There is the thing about time efficiency. Even if I’m not full-time efficient, some of my hours in the day are efficient, and I can build and grow, even if slowly. It is a sign of professionalism that I can focus on a specific time hours at a time.
Then, there is the saturation of time, and here is where critical mass comes into play. The truly successful people (who technologically impact the world) are pretty effective in their use of time… and it’s not just the per-hour effectiveness, it’s the ability to hold these concepts in memory and in focus for a long time (days, months, years), and furthermore hold in focus non-trivial combinations of these things. Not just do one thing well, but integrate the work of others, and build a system which by definition is a varied mix of things (otherwise, it’s called a component, not a system).
There are some successes that are only achievable with a critical mass of focus. The truly successful people pack so much impact in their time (be it 8 hours a day or more), that they physically cause success to happen. And to do that, what makes it possible I think is a certain “continuous integration” of a person. Optimize the time at work, off work, optimize the little 20-minute pieces of time in between tasks, pack the tasks, and so forth, and eliminate inefficiencies everywhere. There is no distinction between on- and off-work time, everything is treated as on-work time. And the success of the company depends on how much punch the team (the team leaders and team individuals) back into the time, into each hour of operation of the company. That is my current view on personal efficiency at work.
– * – * – * –
Unfortunately here I cannot so much focus. I sleep in late (wake up at 10am), have to do a lot of walking to find food and places to study, have to constantly fight with sub-optimal weather, sun flare, and the rain. Further, I have to move every 2 weeks, unless I actually find an apartment. And there is drinking! In Silicon Valley I don’t drink on weekdays and that works out well. Here, I drink lightly, but it still costs me time and efficiency.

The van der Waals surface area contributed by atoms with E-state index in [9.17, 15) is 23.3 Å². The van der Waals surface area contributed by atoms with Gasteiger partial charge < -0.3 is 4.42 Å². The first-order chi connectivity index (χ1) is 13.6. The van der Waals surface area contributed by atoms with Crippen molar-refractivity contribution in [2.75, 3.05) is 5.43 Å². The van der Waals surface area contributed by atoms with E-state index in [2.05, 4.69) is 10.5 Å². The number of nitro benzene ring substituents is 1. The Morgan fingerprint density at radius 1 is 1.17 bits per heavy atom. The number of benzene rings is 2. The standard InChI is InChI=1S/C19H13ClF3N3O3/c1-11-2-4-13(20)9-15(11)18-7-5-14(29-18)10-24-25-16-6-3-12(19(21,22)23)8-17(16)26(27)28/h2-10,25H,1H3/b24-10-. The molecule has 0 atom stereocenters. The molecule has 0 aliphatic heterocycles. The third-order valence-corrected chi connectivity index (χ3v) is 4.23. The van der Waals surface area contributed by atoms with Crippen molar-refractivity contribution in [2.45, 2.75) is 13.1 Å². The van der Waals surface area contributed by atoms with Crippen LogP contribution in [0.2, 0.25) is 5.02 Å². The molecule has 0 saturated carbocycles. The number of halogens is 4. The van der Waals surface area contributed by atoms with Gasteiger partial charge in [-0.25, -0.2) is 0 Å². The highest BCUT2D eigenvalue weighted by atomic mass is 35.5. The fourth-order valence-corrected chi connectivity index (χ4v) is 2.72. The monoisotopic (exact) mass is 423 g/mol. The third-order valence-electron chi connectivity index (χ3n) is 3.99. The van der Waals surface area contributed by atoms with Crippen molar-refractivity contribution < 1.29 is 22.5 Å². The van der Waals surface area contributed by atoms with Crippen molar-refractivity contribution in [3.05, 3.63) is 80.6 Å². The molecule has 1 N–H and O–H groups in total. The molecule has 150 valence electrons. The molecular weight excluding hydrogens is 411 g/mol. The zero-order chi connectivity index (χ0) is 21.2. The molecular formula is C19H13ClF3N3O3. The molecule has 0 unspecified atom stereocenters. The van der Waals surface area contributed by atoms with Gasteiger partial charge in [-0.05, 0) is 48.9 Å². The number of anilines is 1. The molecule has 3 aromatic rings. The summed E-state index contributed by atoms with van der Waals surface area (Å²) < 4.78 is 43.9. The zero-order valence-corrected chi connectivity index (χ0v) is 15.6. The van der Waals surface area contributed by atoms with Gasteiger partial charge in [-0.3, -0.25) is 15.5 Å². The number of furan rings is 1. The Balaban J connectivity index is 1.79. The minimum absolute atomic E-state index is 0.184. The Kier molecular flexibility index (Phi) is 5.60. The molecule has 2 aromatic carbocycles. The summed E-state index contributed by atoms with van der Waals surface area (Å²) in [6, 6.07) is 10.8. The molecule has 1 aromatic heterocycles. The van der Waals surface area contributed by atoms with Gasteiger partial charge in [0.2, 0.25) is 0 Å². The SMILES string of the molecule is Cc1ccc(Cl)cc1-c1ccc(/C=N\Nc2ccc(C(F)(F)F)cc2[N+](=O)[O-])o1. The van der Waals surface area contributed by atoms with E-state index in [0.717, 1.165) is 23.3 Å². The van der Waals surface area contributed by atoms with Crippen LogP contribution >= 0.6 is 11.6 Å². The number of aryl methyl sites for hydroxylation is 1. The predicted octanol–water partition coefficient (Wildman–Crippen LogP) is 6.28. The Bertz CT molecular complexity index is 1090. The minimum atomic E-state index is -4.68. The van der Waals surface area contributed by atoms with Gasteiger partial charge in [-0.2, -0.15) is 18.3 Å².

Further, my focus is divided into two equal parts: language immersion and engineering. And the engineering part is in English. When I do engineering, it moves me further from language immersion, and vise versa. So there is a certain conflict if my focus right now. It almost makes sense to do one thing for several days (study spanish for three days, without technology), and then switch to technology and not study spanish for a few days, thus avoiding context switching.
Of course, there is also the question of daily exhaustion limit. If I do programming for 6 hours, I’m done with programming, but the day may or may not be done. In that situation, it makes sense to switch to another context, say Spanish language, for 2-3 more hours. That may actually more effective than doing the same task for several days in the row.
There is also the obvious issue of a daily routine. It’s goot to perform some tasks daily, even if the results are not so great. If the same tasks are performed daily, day in day out, you will become good at them, *and* keep the ability to focus on all of them each day. So in my local example, my daily task variety is as follows:
- 30 minutes of conversational spanish
- some time studying vocabulary
- some time studying the grammar book
- some engineering
- some content-creation, writing or photos or editing
- daily cleaning: clean ears, teeth, keep everything clean.